The conversion of numerical results to qualitative results and the combining of individual tests results to achieve a classification of each channel depends on the how competing tradeoffs are to be weighed for a given implementation. For example, high channel performance may be desired, but setting too high of a standard (e.g., all test results must be “high”) may limit the number of channels classified as “good” such that there are few good channels available for use and may result in frequent retesting of the channels when supposedly poor performance is detected. Conversely, setting too low of a standard allows for a larger pool of channels to be used, but then channels with significant interference are classified as good when in fact channel performance is low and channels are not retested when new interference occurs.

According to another embodiment of the invention, the results of the channel performance testing are compared to one or more acceptance criteria. For example, if the testing provides NEB results, an average value may be determined and compared to an acceptance criterion, such as a threshold value. If the testing results exceed the threshold, the channel is classified as “bad”, but if the testing results do not exceed the threshold, the channel is classified as “good.” As another example, the correlation approach, HEC, and CRC may all be used to determine whether a packet is lost or not (e.g., whether an error occurs as a result of the transmission of the packet) and the packet loss ratio determined and compared to a threshold value. Assuming that a threshold of 15% is established, the loss of more than 15 packets out of 100 would result in the channel being classified as bad, whereas loosing 15 or fewer packets would result in the channel being classified as good.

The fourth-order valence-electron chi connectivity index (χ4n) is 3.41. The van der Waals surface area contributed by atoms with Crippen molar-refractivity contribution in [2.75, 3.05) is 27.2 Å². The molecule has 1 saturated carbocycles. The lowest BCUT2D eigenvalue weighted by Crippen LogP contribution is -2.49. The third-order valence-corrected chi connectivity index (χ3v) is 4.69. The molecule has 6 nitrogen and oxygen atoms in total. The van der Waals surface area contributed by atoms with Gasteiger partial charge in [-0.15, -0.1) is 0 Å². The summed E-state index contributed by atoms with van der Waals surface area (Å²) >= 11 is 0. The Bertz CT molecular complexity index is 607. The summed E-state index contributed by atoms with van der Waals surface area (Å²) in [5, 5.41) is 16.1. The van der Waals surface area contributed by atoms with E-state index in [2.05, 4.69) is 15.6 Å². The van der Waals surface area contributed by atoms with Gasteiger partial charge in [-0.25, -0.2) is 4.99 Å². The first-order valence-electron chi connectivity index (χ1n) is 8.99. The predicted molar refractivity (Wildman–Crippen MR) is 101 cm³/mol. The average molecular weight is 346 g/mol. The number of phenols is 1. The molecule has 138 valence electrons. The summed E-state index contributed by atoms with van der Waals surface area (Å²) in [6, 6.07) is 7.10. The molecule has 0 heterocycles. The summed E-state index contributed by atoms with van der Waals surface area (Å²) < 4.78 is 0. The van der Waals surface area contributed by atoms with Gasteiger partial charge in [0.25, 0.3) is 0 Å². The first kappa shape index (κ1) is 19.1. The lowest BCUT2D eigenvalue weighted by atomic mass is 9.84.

Channel testing and classification may be performed by a master or other participants, such as slaves. In addition, channel testing and classifications from multiple participants may be combined and/or weighted to determine an overall, or final, classification for the channels of interest.

For example, Table 2 provides an illustration of a “referendum” approach that considers the channel performance determined by a master and seven slaves.

TABLE 2
Participant Channel 0 Channel 22 . . . Channel n-1 Channel n
Master 0 0 . . . 1 1
Slave 1 0 0 . . . 1 1
Slave 2 0 0 . . . 1 0
Slave 3 0 0 . . . 1 1
Slave 4 0 0 . . . 1 1
Slave 5 0 1 . . . 1 1
Slave 6 0 0 . . . 1 1
Slave 7 0 0 . . . 1 1
Total Votes 0 1 . . . 8 7
Passing Mark 7 7 . . . 7 7
Classification Bad Bad Good Good

In the example depicted in Table 2, each participant has one “vote” on whether to use the channel or not. In the example of Table 2, a vote of “0” means that participant is voting to not use the channel (e.g., the channel is found by that participant to be “bad”), and a vote of “1” means that the participant's vote is to use the channel (e.g., the channel is found by that participant to be “good”).